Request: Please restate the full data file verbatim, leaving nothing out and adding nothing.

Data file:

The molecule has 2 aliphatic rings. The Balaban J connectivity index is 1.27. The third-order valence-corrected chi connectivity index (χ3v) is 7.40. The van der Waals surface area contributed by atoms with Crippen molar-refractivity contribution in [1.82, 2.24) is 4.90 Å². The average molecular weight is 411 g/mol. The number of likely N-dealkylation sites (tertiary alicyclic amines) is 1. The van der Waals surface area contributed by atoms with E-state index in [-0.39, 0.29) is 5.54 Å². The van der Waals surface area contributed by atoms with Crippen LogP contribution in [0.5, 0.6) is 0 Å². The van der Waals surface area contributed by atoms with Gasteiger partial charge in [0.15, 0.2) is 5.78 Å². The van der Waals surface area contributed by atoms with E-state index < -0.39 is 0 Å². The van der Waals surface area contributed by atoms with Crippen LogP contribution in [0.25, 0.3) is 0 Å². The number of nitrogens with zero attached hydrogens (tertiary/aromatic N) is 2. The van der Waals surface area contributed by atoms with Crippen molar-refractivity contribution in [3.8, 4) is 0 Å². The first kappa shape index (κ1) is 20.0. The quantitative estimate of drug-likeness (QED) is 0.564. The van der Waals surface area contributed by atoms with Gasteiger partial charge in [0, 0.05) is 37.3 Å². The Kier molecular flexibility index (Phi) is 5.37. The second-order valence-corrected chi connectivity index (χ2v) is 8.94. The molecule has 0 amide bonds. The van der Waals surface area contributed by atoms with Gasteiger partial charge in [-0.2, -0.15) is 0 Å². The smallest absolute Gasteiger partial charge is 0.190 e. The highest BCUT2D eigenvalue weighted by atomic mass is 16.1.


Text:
The molecule has 2 aliphatic rings. The Balaban J connectivity index is 1.27. The third-order valence-corrected chi connectivity index (χ3v) is 7.40. The van der Waals surface area contributed by atoms with Crippen molar-refractivity contribution in [1.82, 2.24) is 4.90 Å². The average molecular weight is 411 g/mol. The number of likely N-dealkylation sites (tertiary alicyclic amines) is 1. The van der Waals surface area contributed by atoms with E-state index in [-0.39, 0.29) is 5.54 Å². The van der Waals surface area contributed by atoms with Crippen LogP contribution in [0.5, 0.6) is 0 Å². The van der Waals surface area contributed by atoms with Gasteiger partial charge in [0.15, 0.2) is 5.78 Å². The van der Waals surface area contributed by atoms with E-state index < -0.39 is 0 Å². The van der Waals surface area contributed by atoms with Crippen LogP contribution in [0.25, 0.3) is 0 Å². The number of nitrogens with zero attached hydrogens (tertiary/aromatic N) is 2. The van der Waals surface area contributed by atoms with Crippen molar-refractivity contribution in [3.8, 4) is 0 Å². The first kappa shape index (κ1) is 20.0. The quantitative estimate of drug-likeness (QED) is 0.564. The van der Waals surface area contributed by atoms with Gasteiger partial charge in [0, 0.05) is 37.3 Å². The Kier molecular flexibility index (Phi) is 5.37. The second-order valence-corrected chi connectivity index (χ2v) is 8.94. The molecule has 0 amide bonds. The van der Waals surface area contributed by atoms with Gasteiger partial charge in [-0.2, -0.15) is 0 Å². The smallest absolute Gasteiger partial charge is 0.190 e. The highest BCUT2D eigenvalue weighted by atomic mass is 16.1.